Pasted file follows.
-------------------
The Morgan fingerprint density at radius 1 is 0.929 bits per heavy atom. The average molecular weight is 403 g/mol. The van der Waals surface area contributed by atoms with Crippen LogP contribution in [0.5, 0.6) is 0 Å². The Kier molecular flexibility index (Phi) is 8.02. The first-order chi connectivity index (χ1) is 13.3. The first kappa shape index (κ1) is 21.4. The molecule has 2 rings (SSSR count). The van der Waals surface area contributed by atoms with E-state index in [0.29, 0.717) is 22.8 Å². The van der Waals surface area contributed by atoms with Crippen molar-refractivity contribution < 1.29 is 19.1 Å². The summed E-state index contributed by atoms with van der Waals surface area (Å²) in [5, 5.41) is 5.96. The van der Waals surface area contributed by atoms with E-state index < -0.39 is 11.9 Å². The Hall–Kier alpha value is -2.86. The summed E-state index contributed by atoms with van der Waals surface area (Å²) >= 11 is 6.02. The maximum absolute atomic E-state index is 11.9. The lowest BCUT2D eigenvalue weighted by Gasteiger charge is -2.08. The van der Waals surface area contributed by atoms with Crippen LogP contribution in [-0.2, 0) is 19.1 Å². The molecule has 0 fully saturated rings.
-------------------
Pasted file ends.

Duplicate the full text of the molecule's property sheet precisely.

The Morgan fingerprint density at radius 1 is 0.929 bits per heavy atom. The average molecular weight is 403 g/mol. The van der Waals surface area contributed by atoms with Crippen LogP contribution in [0.5, 0.6) is 0 Å². The Kier molecular flexibility index (Phi) is 8.02. The first-order chi connectivity index (χ1) is 13.3. The first kappa shape index (κ1) is 21.4. The molecule has 2 rings (SSSR count). The van der Waals surface area contributed by atoms with E-state index in [0.29, 0.717) is 22.8 Å². The van der Waals surface area contributed by atoms with Crippen molar-refractivity contribution < 1.29 is 19.1 Å². The summed E-state index contributed by atoms with van der Waals surface area (Å²) in [5, 5.41) is 5.96. The van der Waals surface area contributed by atoms with E-state index < -0.39 is 11.9 Å². The Hall–Kier alpha value is -2.86. The summed E-state index contributed by atoms with van der Waals surface area (Å²) >= 11 is 6.02. The maximum absolute atomic E-state index is 11.9. The lowest BCUT2D eigenvalue weighted by Gasteiger charge is -2.08. The van der Waals surface area contributed by atoms with Crippen LogP contribution in [-0.2, 0) is 19.1 Å². The molecule has 0 fully saturated rings.